All Scores

NWSL grades: Evaluating every team from the Challenge Cup

Rose Lavelle has looked strong in the four games she’s played for OL Reign in the Challenge Cup. (Soobum Im/Getty Images)

The group stage of the 2022 NWSL Challenge Cup has come and gone, with a few teams meeting or even exceeding expectations, leaving behind a field with quite a few things to address in their limited time before the regular season starts on April 29.

The soccer on the pitch has continued to improve every week, as squads get to know each other better after an offseason of immense turnover. So, let’s take a look in the grade book at what went well, what needs to get better and what we can expect in the future for each team.

West Division

OL Reign (4-0-2) — A

OL Reign came into the Challenge Cup with high expectations, and by all measures have met them. The team finished unbeaten in six games, with a league-leading plus-6 goal differential, and 10 different players found the back of the net in the group stage. They were just as good on the road as they were at Lumen Field, which should serve them well as they travel to Leesburg, V.A. for a semifinal matchup with the Washington Spirit they are technically hosting.

As the Reign continue to tinker with their strongest starting XI, they haven’t yet hit their ceiling, which bodes well for the regular season. They could use the depth after waning on short rest in recent games, needing a stoppage time winner to get past Angel City and settling for a draw in San Diego.

Portland Thorns FC (3-2-1) — B+

Consider this grade on a bit of a curve: Arguably one of the five best teams in the league, the Thorns suffered for having OL Reign in their Challenge Cup division. They’ve tested their depth throughout the group stage, and at times have appeared to find answers for the holes in their midfield, even if Lindsey Horan and Crystal Dunn are ultimately irreplaceable.

After a COVID-19 outbreak left Sophia Smith and others out of their final lineup, the Thorns concluded the Challenge Cup on a down note. Once they start to control the tempo of games by slowing things down, they’re built to earn points under their new manager.

San Diego Wave FC (1-3-2) — B-

There are two ways to grade the California expansion teams: against other established clubs, and against their own expectations. The Wave’s lone Challenge Cup win came against fellow expansion side Angel City, but San Diego showed flashes of potential throughout the group stage.

Their attack is as stacked as advertised, with Alex Morgan in good form, Taylor Kornieck taking steps forward and rookie Amirah Ali getting off to a strong start. The Wave’s defense hasn’t been perfect, but goalkeeper Kailen Sheridan makes up for a lot of mistakes, and the backline has also had to deal with extra pressure due to a lack of control in the middle of the pitch. Naomi Girma has held her own regardless, and if she can get some help in front of her, the Wave could become difficult to break down. Their issues, as expected, lie in the midfield. Find solutions there, and the Wave quickly become a very competitive team.

Angel City FC (1-4-1) — B-

Fitting for Hollywood, Angel City had a clear narrative arc to their preseason. After building a roster for a very specific defensive system, the club then lost two starting defenders before the group stage even began. Other lingering absences meant that fans got only a glimpse of the intended starting XI in the Challenge Cup.

As ACFC adjusted and rotated in their depth options, they suffered a few rough results early on. But they turned the lessons from those losses into a winning performance against the Thorns in their group stage finale, and the frontline of Christen Press, Jun Endo and Simone Charley — with Savannah McCaskill behind them — looks like a real winner. If Angel City can get healthy, they’re going to win some games behind their starting XI in the regular season.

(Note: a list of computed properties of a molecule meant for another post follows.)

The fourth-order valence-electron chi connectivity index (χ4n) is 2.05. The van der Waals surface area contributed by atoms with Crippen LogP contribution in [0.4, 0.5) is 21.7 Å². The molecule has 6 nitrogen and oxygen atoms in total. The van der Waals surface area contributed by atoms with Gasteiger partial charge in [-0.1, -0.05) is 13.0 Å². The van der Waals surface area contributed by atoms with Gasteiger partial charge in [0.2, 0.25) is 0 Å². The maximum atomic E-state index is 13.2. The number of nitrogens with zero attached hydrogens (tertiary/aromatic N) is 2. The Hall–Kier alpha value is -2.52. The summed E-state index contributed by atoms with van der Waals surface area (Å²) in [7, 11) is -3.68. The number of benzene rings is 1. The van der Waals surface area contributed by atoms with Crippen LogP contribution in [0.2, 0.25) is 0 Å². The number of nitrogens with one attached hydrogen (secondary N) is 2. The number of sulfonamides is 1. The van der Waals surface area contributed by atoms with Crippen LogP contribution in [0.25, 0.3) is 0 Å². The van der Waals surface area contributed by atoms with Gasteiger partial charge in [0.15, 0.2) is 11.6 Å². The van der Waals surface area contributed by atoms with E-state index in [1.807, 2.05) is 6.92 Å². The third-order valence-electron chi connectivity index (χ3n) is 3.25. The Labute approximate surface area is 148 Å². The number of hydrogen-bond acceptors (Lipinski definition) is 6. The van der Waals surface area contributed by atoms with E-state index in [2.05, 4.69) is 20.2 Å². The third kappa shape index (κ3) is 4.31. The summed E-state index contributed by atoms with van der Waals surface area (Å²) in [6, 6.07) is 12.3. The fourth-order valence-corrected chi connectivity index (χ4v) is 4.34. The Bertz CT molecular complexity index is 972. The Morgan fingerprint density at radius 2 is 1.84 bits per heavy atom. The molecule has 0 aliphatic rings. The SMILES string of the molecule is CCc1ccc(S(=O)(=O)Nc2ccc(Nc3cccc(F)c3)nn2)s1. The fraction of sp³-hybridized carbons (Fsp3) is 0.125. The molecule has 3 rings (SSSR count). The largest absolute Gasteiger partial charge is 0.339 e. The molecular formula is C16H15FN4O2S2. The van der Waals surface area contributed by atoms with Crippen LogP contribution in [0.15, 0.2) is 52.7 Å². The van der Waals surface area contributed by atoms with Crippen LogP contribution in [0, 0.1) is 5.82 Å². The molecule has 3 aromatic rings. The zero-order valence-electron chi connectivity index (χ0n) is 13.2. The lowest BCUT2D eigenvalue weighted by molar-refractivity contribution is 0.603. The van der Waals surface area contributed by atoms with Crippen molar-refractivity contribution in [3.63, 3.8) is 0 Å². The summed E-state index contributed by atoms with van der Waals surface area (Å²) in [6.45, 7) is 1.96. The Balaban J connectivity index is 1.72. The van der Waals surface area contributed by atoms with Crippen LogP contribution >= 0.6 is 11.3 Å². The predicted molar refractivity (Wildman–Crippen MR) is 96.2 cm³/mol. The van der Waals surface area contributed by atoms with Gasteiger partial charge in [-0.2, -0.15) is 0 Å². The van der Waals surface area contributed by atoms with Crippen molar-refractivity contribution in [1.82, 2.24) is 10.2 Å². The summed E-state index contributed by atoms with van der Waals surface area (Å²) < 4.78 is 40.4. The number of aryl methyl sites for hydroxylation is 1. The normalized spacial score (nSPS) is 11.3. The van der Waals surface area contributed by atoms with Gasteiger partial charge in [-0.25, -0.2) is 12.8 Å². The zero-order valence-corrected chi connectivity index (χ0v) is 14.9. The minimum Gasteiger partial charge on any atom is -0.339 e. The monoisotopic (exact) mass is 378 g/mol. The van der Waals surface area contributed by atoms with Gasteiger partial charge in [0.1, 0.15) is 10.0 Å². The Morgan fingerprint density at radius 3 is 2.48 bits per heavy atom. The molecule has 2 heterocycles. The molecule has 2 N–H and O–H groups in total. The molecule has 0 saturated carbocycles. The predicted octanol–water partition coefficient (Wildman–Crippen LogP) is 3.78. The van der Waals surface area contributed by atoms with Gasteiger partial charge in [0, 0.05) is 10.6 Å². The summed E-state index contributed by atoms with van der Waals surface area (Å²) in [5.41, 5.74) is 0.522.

Midfielder Desiree Scott has led the Current in minutes during the Challenge Cup. (Melissa Tamez/Icon Sportswire via Getty Images)

Central Division

Kansas City Current (4-1-1) — A

Kansas City’s success in the Central Division should be celebrated as a massive turnaround, but those who have been watching closely had a sense the Current had these results in them. Perhaps more impressively, the Current found ways to win without two of their biggest offseason signings in Lynn Williams and Sam Mewis. They’re building a high-press system that can hurt teams on the counter-attack, and they’re winning games as a unit.

Rookie Elyse Bennett looks beyond ready for the professional level, Kristen Hamilton is comfortable leading the frontline, and the defense has held firm so that the results have matched the performances. They did have one very poor game down in Louisville, indicating that they haven’t perfected the system just yet, but it’s a style of play that will win them games.

Chicago Red Stars (2-2-2) — B

Chicago debuted a brand new three-back formation in the Challenge Cup group stage, deploying a midfield-flooding tactical philosophy with many players who did not get many minutes in 2021. That the Red Stars were in the running for the knockout stage until their final game is a testament to the new system, but they’ve also been hampered by starters’ absences, some of which are long term.

The biggest remaining questions for Chicago are who will carry the attack when Mallory Pugh isn’t available, and whether the midfield can turn numerical advantages into possession and control games. The Red Stars are capable of becoming a possession-based team, which is the complete opposite of how they lined up in 2021, but now they have to consistently turn that into points.

Racing Louisville FC (1-2-3) — B-

Racing Louisville has shown their youth and rawness at times during the group stage, which isn’t quite so dire since they are both of those things in the club’s second season. Their attack has been relatively efficient, finishing the Challenge Cup with a shots-to-shots on goal ratio that was tighter than a number of other teams. Jessica McDonald has been a welcome addition to the attack, and the continued development of second-year outside back Emily Fox and rookie midfielder Jaelin Howell into franchise cornerstones will pay dividends down the road.